Advertising
Advertising

The 12 Most Important Lessons to Learn Before Your 30s

The 12 Most Important Lessons to Learn Before Your 30s

I look back at my life and I certainly wouldn’t want to go back to my teenage years – too much awkwardness. My 20’s sure were a lot of fun and then, as I approached 30, I got nervous. I wondered what I was doing with my life and what I’d actually accomplished during college, other than being a three-year running beer pong champion. But now that I’m in my 30s, I have to say this is great. I’m loving it!

Rather than focusing on what hasn’t happened focus on what has! These are lessons that everyone should learn before entering their 30s. By learning these lessons you’ll set yourself up for some fabulous years in your 30’s.

1. Know Your Way Around the Kitchen

Ramen and takeout were fine for your college days, but you don’t want to be doing this every night anymore. If you aren’t sure where to start, ask a friend who has mastered the art of creating delicious eats in the kitchen to give you a few tips. Or you can get a few of your best pals together and take a cooking class. If you’d rather learn right from your own kitchen, or if there aren’t any classes available in your area, consider taking an online cooking class instead.

Advertising

2. Have a Better Understanding About Permanence

It seems like the number of people with tattoos nowadays is far surpassing those without ink. If you are considering getting a tattoo, be sure it’s something you are prepared to live with forever. If you decide it’s what you want, make sure you give thought to the placement of your new ink. Getting one that isn’t easily covered by business attire may hinder future job opportunities.

3. Be Knowledgeable About Insurance Coverage

Nothing sounds more adult than insurance, right? You don’t have to be an expert on the subject, but it’s important for you to familiarize yourself with what kinds of insurance you might need throughout your life. If you’re renting, you’ll need renters insurance and then it will change to home insurance when you take that step. Other types of insurance that are important are health, life, and possibly auto, if you have a car. It may be overwhelming at first, but there are insurance experts who can help you compare and learn about the different policies.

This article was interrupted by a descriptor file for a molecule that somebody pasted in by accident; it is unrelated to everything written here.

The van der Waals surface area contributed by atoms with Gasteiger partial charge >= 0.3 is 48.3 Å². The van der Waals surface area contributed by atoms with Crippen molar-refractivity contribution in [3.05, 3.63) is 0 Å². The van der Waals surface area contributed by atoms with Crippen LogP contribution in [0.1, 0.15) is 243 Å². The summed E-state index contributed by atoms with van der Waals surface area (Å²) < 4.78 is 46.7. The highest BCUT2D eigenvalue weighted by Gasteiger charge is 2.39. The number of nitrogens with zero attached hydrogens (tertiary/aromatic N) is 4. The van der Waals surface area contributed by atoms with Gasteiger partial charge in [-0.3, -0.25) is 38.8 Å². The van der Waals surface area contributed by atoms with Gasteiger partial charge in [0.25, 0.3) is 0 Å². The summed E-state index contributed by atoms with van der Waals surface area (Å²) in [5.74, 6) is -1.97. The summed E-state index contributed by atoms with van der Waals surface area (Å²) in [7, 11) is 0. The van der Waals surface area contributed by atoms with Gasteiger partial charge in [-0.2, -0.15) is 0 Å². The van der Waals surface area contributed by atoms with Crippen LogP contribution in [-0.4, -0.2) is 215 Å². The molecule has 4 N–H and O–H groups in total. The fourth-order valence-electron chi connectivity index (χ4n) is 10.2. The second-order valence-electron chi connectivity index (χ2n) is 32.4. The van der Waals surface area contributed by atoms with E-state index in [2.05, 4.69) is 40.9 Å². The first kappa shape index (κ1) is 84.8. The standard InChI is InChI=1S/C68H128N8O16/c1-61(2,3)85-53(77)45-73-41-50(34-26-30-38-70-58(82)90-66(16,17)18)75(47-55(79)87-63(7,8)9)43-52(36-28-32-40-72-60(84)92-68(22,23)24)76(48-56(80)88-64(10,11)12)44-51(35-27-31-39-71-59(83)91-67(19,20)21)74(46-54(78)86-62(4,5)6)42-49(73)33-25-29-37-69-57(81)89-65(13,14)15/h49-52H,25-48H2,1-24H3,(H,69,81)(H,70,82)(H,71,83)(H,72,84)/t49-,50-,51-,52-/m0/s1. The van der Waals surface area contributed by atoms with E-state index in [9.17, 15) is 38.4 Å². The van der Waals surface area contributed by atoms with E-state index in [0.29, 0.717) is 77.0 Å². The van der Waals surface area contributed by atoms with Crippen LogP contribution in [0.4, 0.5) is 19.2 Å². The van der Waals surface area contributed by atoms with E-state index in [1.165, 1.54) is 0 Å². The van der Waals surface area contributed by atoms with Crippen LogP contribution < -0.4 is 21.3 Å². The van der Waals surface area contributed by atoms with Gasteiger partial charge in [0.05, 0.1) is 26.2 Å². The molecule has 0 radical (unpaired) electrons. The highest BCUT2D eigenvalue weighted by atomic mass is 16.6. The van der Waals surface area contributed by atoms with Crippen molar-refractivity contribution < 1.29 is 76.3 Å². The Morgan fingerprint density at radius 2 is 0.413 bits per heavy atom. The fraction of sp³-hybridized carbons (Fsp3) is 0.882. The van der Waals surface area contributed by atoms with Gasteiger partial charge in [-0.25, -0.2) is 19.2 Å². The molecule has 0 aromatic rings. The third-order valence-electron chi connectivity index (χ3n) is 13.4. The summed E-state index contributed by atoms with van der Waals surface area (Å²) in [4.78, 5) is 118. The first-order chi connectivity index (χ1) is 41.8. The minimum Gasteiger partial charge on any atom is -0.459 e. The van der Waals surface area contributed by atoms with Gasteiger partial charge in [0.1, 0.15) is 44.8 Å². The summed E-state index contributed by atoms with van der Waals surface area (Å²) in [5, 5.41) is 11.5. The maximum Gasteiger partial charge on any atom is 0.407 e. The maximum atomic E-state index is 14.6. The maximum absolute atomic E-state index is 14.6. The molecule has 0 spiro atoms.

4. Know How to Speak Your Mind

It may not have been easy to speak up when you were in a lecture hall in college, but you’re past that now. Before reaching the third decade in your life, you should be able to speak up in meetings. Sure, it may be scary and people may disagree with what you have to say, but it’s important to develop your own voice and believe in what you have to say.

Advertising

5. Stop Comparing Yourself to Others

Quit comparing yourself to those around you. It means nothing if you aren’t in the same place professionally or personally as someone the same age – or younger – than you. We are all walking individual paths, and our journeys cannot possibly look the same. Be confident in the path your life is taking and, if you want to change something, take action to do so.

6. Learn to Love Yourself

I know this is easier said than done. I remember wondering if I’d ever learn to love my thighs and, to be honest, I’m still working on that. But I certainly am learning how to embrace my quirks and flaws and I hope you can do the same. Once you do, you’ll see how those things make you who you are who you are is pretty great. It’s the uniqueness that makes people interesting and, as cheesy as it may sound, there’s no one else out there like you. Enjoy that individuality in yourself and be proud of it. That positive energy will certainly radiate from you and make people have that same love and admiration for you.

7. When it Comes to Alcohol, Everything in Moderation

In your 20’s, this rule certainly doesn’t seem to apply, but now you’ve wised up a bit and know it should. Alcohol is like salt – it adds to a good meal, but it’s not wise (or good for your body) to add it to everything. Your ability to party all night and still arrive at work the next morning is less impressive than it was at 22.

Advertising

8. Have a Handle on Your Finances